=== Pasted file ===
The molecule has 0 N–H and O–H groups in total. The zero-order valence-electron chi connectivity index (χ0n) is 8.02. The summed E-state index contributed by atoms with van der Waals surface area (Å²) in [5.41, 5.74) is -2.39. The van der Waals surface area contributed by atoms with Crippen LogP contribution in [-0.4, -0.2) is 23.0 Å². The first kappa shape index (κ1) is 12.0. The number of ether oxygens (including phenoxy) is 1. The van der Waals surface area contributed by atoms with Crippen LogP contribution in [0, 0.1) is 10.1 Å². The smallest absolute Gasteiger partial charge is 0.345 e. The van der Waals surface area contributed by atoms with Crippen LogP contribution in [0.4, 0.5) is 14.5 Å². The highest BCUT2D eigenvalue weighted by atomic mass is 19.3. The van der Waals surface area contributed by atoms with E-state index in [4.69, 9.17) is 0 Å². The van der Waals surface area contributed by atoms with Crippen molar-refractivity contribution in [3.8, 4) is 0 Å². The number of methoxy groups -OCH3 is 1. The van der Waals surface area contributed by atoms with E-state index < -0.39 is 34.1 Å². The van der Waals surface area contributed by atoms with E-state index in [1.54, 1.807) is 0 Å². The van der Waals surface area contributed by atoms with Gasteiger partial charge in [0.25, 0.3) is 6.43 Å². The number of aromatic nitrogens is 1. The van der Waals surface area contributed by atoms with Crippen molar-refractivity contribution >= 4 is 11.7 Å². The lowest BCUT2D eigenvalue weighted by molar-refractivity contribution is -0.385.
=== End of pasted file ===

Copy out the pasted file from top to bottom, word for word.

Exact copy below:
The molecule has 0 N–H and O–H groups in total. The zero-order valence-electron chi connectivity index (χ0n) is 8.02. The summed E-state index contributed by atoms with van der Waals surface area (Å²) in [5.41, 5.74) is -2.39. The van der Waals surface area contributed by atoms with Crippen LogP contribution in [-0.4, -0.2) is 23.0 Å². The first kappa shape index (κ1) is 12.0. The number of ether oxygens (including phenoxy) is 1. The van der Waals surface area contributed by atoms with Crippen LogP contribution in [0, 0.1) is 10.1 Å². The smallest absolute Gasteiger partial charge is 0.345 e. The van der Waals surface area contributed by atoms with Crippen LogP contribution in [0.4, 0.5) is 14.5 Å². The highest BCUT2D eigenvalue weighted by atomic mass is 19.3. The van der Waals surface area contributed by atoms with E-state index in [4.69, 9.17) is 0 Å². The van der Waals surface area contributed by atoms with Crippen molar-refractivity contribution in [3.8, 4) is 0 Å². The number of methoxy groups -OCH3 is 1. The van der Waals surface area contributed by atoms with E-state index < -0.39 is 34.1 Å². The van der Waals surface area contributed by atoms with E-state index in [1.54, 1.807) is 0 Å². The van der Waals surface area contributed by atoms with Gasteiger partial charge in [0.25, 0.3) is 6.43 Å². The number of aromatic nitrogens is 1. The van der Waals surface area contributed by atoms with Crippen molar-refractivity contribution >= 4 is 11.7 Å². The lowest BCUT2D eigenvalue weighted by molar-refractivity contribution is -0.385.